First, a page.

Our daughter was born in a big brass bed in the birth center of a local hospital where we spent the night after I gave her a warm bath.  We buried the placenta under a rose bush in front of our house. I was entranced by this little thing with lots of hair.  We swung together in the hammock I put up between two trees in our yard, and I was very good at dancing her to sleep.  Now my thought was that perhaps I could do it right, be the kind of father I saw in the models around me in Santa Cruz of caring men who easily put their own needs aside for that of their children.  When she was three, we moved back to the town where my wife grew up in Connecticut and lived in a large house with a yard that required a ride-on lawn mower.  I got a good job and commuted to Manhattan by train.  We got a dog (who promptly ran away), and our daughter trick or treated in the neighborhood on Halloween in a ballerina's costume.

When my wife began her campaign to have another child (so our daughter would not be an only child, now seen as a bad thing), I should have paused to reconsider.  In the early months of her first pregnancy, she had experienced some bleeding, and our sex life screeched to a halt.  After the birth, she moved easily from the role of lover to that of mother.  The wild and crazy earth woman I'd encountered in the Santa Cruz Mountains went into hibernation.  I responded to diminished intimacy by studying religion in my spare time, reading books and visiting churches. It only took a week for us to get pregnant the second time and it was the last sustained sex I would have in our marriage.  After the pregnancy and birth (it only took an hour at Yale New Haven Hospital and we left before the free filet mignon meal), we drifted into separate worlds.  I was the breadwinner and the intellectually curious student of a wide variety of subjects.  When called upon, I fulfilled my fatherly duties.  But I increasingly felt alone.  We were no longer a couple or a team. Just as her father had been a threat in her family (he would pass out at the dinner table into his food), I took on that role for her in ours.  We rarely agreed about child raising issues and she would frequently defend the children against my attempts at discipline (the main thing I'd learned from my father).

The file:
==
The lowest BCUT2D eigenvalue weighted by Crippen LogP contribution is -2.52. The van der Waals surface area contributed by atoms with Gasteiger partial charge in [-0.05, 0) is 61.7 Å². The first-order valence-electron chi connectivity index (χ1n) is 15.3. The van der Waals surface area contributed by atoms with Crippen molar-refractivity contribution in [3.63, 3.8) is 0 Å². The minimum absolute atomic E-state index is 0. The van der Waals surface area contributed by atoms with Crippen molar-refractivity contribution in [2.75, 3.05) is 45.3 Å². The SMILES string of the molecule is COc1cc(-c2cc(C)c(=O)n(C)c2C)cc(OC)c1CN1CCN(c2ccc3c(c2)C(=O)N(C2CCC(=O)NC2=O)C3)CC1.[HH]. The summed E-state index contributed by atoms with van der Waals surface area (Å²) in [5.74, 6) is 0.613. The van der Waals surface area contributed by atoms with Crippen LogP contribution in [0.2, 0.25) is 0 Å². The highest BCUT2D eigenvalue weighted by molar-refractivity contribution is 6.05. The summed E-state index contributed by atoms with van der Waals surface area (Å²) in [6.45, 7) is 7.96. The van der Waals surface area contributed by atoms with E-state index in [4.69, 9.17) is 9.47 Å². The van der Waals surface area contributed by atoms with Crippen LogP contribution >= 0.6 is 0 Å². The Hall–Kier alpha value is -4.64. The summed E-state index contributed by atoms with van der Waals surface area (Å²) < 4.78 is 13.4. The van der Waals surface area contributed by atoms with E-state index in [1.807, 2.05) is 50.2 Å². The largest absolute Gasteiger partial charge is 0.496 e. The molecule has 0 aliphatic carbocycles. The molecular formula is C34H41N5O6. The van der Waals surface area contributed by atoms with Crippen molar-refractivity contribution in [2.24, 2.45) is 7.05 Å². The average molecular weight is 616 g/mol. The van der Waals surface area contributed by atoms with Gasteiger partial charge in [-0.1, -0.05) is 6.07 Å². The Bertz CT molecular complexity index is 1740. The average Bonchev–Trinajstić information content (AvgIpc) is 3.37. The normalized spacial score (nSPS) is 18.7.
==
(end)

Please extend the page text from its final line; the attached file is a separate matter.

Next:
After returning to California with our son and daughter, I converted to Catholicism and returned to school as an undergraduate majoring in philosophy.  We turned a succession of small mountain cabins into comfortable homes and socialized with a wide network of friends.  Many looked upon us as the ideal family.  When I received my diploma at a school ceremony, my wife stayed home with a bad back; it was a sign that I missed at the time.  A high school dropout, she was intimidated by my university friends.  As the kids got older, she took up jazzercise, then weight lifting, and finally African dancing and drumming.  At one point I counted our sexual encounters and determined they averaged once every six weeks.  She said it was because she was afraid of getting pregnant again, and suggested I get a vasectomy.  After a horribly painful week, I was sterile.  But it didn't seem to change her lack of interest.